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Title of Journal: Crit Rev Neurosurg

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Abbravation: Critical Reviews in Neurosurgery

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Springer-Verlag

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10.1002/chin.199306176

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1433-0377

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Radiation therapy for gliomas

Authors: Edward G. Soltesz, Abel Jaramillo, Frederick A. Tibayan, Peter M. Black,

Publish Date: 2014/07/30
Volume: 9, Issue:6, Pages: 376-386
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Abstract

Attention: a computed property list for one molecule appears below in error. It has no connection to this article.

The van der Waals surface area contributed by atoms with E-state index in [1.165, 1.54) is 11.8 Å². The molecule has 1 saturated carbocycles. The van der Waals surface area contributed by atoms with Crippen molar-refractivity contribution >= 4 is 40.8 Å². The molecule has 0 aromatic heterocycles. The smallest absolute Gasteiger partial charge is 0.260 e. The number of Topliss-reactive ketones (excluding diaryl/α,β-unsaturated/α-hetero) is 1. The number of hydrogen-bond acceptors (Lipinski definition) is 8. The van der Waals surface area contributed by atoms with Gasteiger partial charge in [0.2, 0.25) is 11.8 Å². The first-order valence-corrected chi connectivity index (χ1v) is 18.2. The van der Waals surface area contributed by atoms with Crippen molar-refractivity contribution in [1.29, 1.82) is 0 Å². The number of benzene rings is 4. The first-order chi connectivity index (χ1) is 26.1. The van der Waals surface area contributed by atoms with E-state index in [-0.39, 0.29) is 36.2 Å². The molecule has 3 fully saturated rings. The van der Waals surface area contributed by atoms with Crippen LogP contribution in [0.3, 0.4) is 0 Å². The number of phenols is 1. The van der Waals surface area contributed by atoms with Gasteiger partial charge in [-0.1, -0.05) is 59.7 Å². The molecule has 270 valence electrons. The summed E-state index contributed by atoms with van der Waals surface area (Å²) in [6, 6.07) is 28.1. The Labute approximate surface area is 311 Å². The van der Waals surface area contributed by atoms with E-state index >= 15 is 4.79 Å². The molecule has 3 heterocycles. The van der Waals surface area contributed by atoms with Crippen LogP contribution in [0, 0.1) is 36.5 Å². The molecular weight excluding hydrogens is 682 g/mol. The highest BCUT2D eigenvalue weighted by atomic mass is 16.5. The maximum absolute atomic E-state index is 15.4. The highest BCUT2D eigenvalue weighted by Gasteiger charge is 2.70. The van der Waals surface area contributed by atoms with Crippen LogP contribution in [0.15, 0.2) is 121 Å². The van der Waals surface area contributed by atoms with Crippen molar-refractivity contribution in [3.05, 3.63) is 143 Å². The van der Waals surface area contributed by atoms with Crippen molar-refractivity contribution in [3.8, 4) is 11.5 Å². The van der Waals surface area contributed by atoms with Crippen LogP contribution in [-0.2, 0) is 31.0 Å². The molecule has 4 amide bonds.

Radiotherapy remains one of the cornerstones of treatment of patients with gliomas. Radiationinduced damage to DNA can result in the loss of proliferative capacity of neoplastic cells. In addition to mitotic cell death, it has recently been found that other cellular events can lead to reproductive failure. Apoptosis, or programmed cell death, has been described as a response to radiation in many cell types. Gradually, radiation has been found to cause a great variety of other changes in both normal and neoplastic tissue, ranging from necrosis due to changes in the vasculalure to alterations in gene expression. As radiosurgery becomes more common and the patients have longer survival, investigators are working to understand the responses of brain tissue to radiation. We present several studies related to the effects of radiation on normal brain and gliomas. One paper suggests a mechanism of radiation-induced reproductive failure that is separate from mitotic cell death and apoptosis. Others describe changes in cytokine regulation and receptor density. After irradiation, necrosis of normal tissue can be indistinguishable from recurrence of the tumor with conventional studies. However, functional imaging can differentiate between neoplasm and functional alterations in tissue due to radiation. While much more work must be done in this field, these papers indicate that radiation therapy results in a variety of cellular and molecular alterations. As a result of these chan-ges, they suggest that irradiated brain tissue is functionally and clinically different from untreated brain.


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